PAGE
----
How big are the stars? What do they look like? Many astronomers throughout history have sought the answers to these questions by looking through a telescope. But even with the aid of telescopes, these far away pinpricks of light remain mysterious.
The ever-expanding universe and its stars — the double star Regulus in particular — will be brought into focus at the College of the Canyons Canyon Country campus’ spring semester Star Party in May.
The spring Star Party will take place from 7:30 to 10 p.m. Friday, May 3, in the Canyon Country campus’ Carl A. Rasmussen Amphitheater. Admission is free of charge and open to the public.
At the event, guest speaker Dr. Gerard van Belle, currently an astronomer at the Lowell Observatory, will share his findings and research on optical interferometry.
A novel approach to star gazing, optical interferometry involves the simultaneous use of small telescopes to create a single large telescope, which provides astronomers with high-resolution images of stars.
“We are very excited to hear Dr. van Belle’s findings on stellar astronomy and direct imaging,” said Ryan Theule, dean of the Canyon Country campus. “This will be a great chance to learn about the universe and a rare opportunity to do so from an expert such as Dr. van Belle.”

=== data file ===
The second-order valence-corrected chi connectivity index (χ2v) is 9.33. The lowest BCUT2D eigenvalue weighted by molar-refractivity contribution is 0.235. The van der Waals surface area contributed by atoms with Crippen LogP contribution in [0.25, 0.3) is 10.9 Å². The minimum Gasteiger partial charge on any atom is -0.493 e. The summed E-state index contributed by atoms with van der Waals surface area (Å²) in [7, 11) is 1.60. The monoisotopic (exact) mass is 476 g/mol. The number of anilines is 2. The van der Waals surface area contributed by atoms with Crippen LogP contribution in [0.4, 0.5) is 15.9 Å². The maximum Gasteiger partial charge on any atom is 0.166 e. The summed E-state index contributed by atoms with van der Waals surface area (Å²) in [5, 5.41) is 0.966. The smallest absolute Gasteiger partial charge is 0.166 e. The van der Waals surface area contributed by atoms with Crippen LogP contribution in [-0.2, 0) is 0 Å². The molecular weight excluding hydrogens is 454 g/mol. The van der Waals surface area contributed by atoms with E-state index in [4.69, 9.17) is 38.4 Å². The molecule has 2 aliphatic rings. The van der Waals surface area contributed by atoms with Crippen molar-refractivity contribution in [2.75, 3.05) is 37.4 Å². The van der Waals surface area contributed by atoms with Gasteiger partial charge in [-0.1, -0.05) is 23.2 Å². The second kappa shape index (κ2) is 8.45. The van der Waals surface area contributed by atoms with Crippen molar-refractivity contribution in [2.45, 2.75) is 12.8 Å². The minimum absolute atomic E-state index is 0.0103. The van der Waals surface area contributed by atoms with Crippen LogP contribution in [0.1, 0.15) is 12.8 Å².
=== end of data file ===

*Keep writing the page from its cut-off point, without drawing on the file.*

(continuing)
While an instrument architect for the Keck Interferometer at NASA’s Jet Propulsion Laboratory, Dr. van Belle made the first-ever direct measure of non-spherical stellar shapes, which won him the first annual JPL Award for Outstanding Research in 2001.
After van Belle’s presentation on direct imaging of the stars, he will lead a Q&A session with the audience.
Members of the college’s Physics/Astronomy Club, The Local Group Astronomy Club of Santa Clarita and the Burbank Astronomy Group will also set up telescopes aimed at any celestial bodies that are visible, which attendees can view.
In relation to Dr. van Belle’s presentation, COC astronomy professor Teresa Ciardi will lead a demonstration with the aid of star models, which children in the audience can take home.
“I will also be setting up two hands-on science tables where K-12 students and their families can play and discover some physical properties that we utilize in astronomy,” said Ciardi.
Though some seating will be provided, Star Party attendees are encouraged to get to campus early with blankets, lawn chairs and picnic baskets, to enjoy a festive outdoor atmosphere as the sun begins to set and the night sky emerges.
Food and beverages will also be available for purchase at the event through the Canyons Café on the Canyon Country campus. A portion of the concession sales from the Star Party are being donated to the Dr. Ram Manvi Memorial Scholarship to benefit students who are majoring in the fields of mathematics, science or engineering technology.
Dr. Manvi was the former Dean of Math, Science and Engineering at College of the Canyons and was instrumental in launching the campus’ initial Star Party event in 2009.
On May 3, the COC Canyon Country campus annual spring Star Party will take focus on the ever-expanding universe and its stars by utilizing state-of-the-art optical interferometry technology to create high-resolution images for all to view. Attendees are encouraged to visit the campus and enjoy a festive outdoor atmosphere as the sun begins to set and the night sky emerges.
For more information about the College of the Canyons spring 2013 Star Party, please call the Canyon Country campus at (661) 362-3801.